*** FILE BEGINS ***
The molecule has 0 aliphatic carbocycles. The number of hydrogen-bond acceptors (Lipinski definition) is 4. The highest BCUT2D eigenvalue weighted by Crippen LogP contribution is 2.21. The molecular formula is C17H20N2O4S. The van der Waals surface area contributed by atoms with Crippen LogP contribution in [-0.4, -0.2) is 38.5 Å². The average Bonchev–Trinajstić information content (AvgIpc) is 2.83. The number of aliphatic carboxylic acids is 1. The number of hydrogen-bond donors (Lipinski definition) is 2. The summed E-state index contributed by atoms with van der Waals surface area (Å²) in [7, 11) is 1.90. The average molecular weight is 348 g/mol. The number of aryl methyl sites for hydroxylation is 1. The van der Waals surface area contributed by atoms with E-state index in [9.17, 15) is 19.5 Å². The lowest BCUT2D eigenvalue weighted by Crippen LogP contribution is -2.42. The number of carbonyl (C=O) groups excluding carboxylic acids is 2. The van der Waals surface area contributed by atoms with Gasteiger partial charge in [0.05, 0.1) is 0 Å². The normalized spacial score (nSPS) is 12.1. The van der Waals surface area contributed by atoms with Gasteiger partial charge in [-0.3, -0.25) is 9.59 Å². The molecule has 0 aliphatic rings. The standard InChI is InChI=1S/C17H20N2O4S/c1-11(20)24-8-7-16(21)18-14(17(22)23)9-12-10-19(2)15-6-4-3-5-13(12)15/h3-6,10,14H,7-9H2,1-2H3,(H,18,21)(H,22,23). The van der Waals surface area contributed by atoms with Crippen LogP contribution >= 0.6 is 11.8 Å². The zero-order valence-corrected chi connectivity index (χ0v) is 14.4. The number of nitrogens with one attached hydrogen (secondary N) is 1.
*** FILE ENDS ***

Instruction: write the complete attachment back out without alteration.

The molecule has 0 aliphatic carbocycles. The number of hydrogen-bond acceptors (Lipinski definition) is 4. The highest BCUT2D eigenvalue weighted by Crippen LogP contribution is 2.21. The molecular formula is C17H20N2O4S. The van der Waals surface area contributed by atoms with Crippen LogP contribution in [-0.4, -0.2) is 38.5 Å². The average Bonchev–Trinajstić information content (AvgIpc) is 2.83. The number of aliphatic carboxylic acids is 1. The number of hydrogen-bond donors (Lipinski definition) is 2. The summed E-state index contributed by atoms with van der Waals surface area (Å²) in [7, 11) is 1.90. The average molecular weight is 348 g/mol. The number of aryl methyl sites for hydroxylation is 1. The van der Waals surface area contributed by atoms with E-state index in [9.17, 15) is 19.5 Å². The lowest BCUT2D eigenvalue weighted by Crippen LogP contribution is -2.42. The number of carbonyl (C=O) groups excluding carboxylic acids is 2. The van der Waals surface area contributed by atoms with Gasteiger partial charge in [0.05, 0.1) is 0 Å². The normalized spacial score (nSPS) is 12.1. The van der Waals surface area contributed by atoms with Gasteiger partial charge in [-0.3, -0.25) is 9.59 Å². The molecule has 0 aliphatic rings. The standard InChI is InChI=1S/C17H20N2O4S/c1-11(20)24-8-7-16(21)18-14(17(22)23)9-12-10-19(2)15-6-4-3-5-13(12)15/h3-6,10,14H,7-9H2,1-2H3,(H,18,21)(H,22,23). The van der Waals surface area contributed by atoms with Crippen LogP contribution >= 0.6 is 11.8 Å². The zero-order valence-corrected chi connectivity index (χ0v) is 14.4. The number of nitrogens with one attached hydrogen (secondary N) is 1.